From the archives of Liberal’s hometown newspaper since 1886.
Researched and compiled by A.J. Coleman, L&T Reporter
Most of the time, the local news features stories about city council meetings, athletic events and the simple things that go on in a small town. Once a while, shocking stories grabbed the Southwest Daily Times front page, and that was true the first week of June 1963.
“Divorced couple found dead in home they shared,” read the front page headline of the Times. In Garden City, a divorced couple was found dead in a home that they shared, the story recounted. Officials on the scene said that the case was that of suicide and murder.
Dead were Harley S. Kelley, 60 years old, and Dorothy F, Kelley, 41, a waitress at the Garden City Cafe. Authorities said that the couple had divorced in December, but they continued to live at the same address, with Mrs. Kelley occupying the basement of the home and Mr. Kelley the rest.
The killing occurred in Mr. Kelley’s portion of the home. Mr. Kelley shot his ex wife twice under the chin with a .22-caliber automatic pistol and then went into the bathroom, washed his hands, went back to where his ex-wife lay dying and shot himself through the head.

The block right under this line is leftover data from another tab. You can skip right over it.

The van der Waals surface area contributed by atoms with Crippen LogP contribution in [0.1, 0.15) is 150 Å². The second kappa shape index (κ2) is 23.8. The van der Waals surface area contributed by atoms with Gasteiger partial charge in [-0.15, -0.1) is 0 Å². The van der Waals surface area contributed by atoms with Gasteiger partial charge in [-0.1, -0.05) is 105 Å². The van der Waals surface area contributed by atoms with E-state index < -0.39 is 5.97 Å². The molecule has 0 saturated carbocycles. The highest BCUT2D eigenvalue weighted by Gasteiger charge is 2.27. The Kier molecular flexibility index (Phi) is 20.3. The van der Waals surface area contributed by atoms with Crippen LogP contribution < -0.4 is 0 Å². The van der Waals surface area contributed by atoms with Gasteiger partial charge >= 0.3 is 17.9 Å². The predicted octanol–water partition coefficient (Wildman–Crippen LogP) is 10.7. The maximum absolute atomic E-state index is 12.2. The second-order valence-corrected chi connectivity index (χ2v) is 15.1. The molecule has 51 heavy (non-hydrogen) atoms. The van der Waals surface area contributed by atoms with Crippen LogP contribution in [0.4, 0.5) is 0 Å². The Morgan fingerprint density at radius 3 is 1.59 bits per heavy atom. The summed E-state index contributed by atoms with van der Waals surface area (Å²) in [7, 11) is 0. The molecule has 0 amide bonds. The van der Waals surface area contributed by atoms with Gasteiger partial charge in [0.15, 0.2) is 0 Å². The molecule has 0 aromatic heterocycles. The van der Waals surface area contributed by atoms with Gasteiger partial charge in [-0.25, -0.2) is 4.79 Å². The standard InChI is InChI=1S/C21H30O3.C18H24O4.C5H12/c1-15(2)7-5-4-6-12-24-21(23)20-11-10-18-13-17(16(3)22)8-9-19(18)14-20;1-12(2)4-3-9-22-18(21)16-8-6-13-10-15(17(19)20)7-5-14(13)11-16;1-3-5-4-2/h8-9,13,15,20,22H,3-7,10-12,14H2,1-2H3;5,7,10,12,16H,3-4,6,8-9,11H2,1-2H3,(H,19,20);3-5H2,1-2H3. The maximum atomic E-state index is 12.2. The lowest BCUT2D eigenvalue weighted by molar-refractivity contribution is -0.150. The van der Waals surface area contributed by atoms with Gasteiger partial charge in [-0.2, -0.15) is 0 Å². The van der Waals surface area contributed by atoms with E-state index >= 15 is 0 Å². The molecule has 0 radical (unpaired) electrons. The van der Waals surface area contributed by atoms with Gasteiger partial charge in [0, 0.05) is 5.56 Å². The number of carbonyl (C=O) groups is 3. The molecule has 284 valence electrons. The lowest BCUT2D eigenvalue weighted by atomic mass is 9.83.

Equally messy but not as disturbing was the news east of Liberal. “50 cars of RI freight train derailed in Meade,” read the front-page headline of the Southwest Daily Times.
Debates about how schools could or could not support Christian values continued in 1963. Several cases had already removed prayer from schools, but the issue continued to pop up in courts around the country and many schools still required students to begin the day by reciting The Lord’s Prayer.
In a front-page story, the Times announced the 1963 Supreme Court ruling that Bible reading and recitation of the Lord’s Prayer could not be required of public-school students before the beginning of the school day, was in clash with the Constitution. The court upheld attacks on such school opening activities in Maryland and Pennsylvania. Then in a brief order it set aside a Florida State Supreme Court decision which had upheld the practice in Miami schools.
There were other changes made to how schools were doing things. Physical exercise regulations were made lighter and less straining to the students.
With a large hay-bale fire in Moscow, and the fire that destroyed the old flour mill in Liberal this week, people in 2013 might feel the bad news comes too often. The terrible tornado in Moore, Okla., has shaken people even more, as new stories tell of what people lost.
The newspaper in 1963 memorialized a similar tragedy. Thirty years before, May 23, 1933, a devastating tornado had struck Liberal, and the newspaper published old photographs of the aftereffects. John Prewett shared his snapshots from the day after. They included wreckage on Second Street, in which two men lost their lives; the broom corn warehouse near Light Grain and Milling, which recently burned down; east Eighth Street, where a vehicle was smashed behind the music store. Prewett had lived at 708 N. Washington at the time.
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